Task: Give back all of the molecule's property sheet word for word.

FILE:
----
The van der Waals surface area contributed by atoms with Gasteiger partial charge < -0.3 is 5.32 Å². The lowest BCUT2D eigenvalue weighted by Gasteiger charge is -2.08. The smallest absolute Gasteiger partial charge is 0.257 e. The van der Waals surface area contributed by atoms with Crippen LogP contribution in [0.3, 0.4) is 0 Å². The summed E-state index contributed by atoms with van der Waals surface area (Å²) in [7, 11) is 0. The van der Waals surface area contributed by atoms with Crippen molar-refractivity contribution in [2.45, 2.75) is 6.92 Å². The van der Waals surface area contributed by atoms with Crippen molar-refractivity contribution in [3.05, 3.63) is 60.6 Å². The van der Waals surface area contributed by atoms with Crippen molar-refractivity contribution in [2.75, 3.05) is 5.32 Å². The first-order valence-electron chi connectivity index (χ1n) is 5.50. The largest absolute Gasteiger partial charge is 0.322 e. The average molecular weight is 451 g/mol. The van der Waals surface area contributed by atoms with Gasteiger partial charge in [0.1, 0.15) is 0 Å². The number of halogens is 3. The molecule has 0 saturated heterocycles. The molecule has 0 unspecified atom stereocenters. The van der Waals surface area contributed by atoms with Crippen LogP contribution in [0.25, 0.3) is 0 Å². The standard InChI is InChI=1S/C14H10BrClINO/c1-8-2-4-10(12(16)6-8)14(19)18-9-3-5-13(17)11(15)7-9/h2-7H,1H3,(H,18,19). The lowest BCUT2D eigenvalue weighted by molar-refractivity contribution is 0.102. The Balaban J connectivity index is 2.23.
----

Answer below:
The van der Waals surface area contributed by atoms with Gasteiger partial charge < -0.3 is 5.32 Å². The lowest BCUT2D eigenvalue weighted by Gasteiger charge is -2.08. The smallest absolute Gasteiger partial charge is 0.257 e. The van der Waals surface area contributed by atoms with Crippen LogP contribution in [0.3, 0.4) is 0 Å². The summed E-state index contributed by atoms with van der Waals surface area (Å²) in [7, 11) is 0. The van der Waals surface area contributed by atoms with Crippen molar-refractivity contribution in [2.45, 2.75) is 6.92 Å². The van der Waals surface area contributed by atoms with Crippen molar-refractivity contribution in [3.05, 3.63) is 60.6 Å². The van der Waals surface area contributed by atoms with Crippen molar-refractivity contribution in [2.75, 3.05) is 5.32 Å². The first-order valence-electron chi connectivity index (χ1n) is 5.50. The largest absolute Gasteiger partial charge is 0.322 e. The average molecular weight is 451 g/mol. The van der Waals surface area contributed by atoms with Gasteiger partial charge in [0.1, 0.15) is 0 Å². The number of halogens is 3. The molecule has 0 saturated heterocycles. The molecule has 0 unspecified atom stereocenters. The van der Waals surface area contributed by atoms with Crippen LogP contribution in [0.25, 0.3) is 0 Å². The standard InChI is InChI=1S/C14H10BrClINO/c1-8-2-4-10(12(16)6-8)14(19)18-9-3-5-13(17)11(15)7-9/h2-7H,1H3,(H,18,19). The lowest BCUT2D eigenvalue weighted by molar-refractivity contribution is 0.102. The Balaban J connectivity index is 2.23.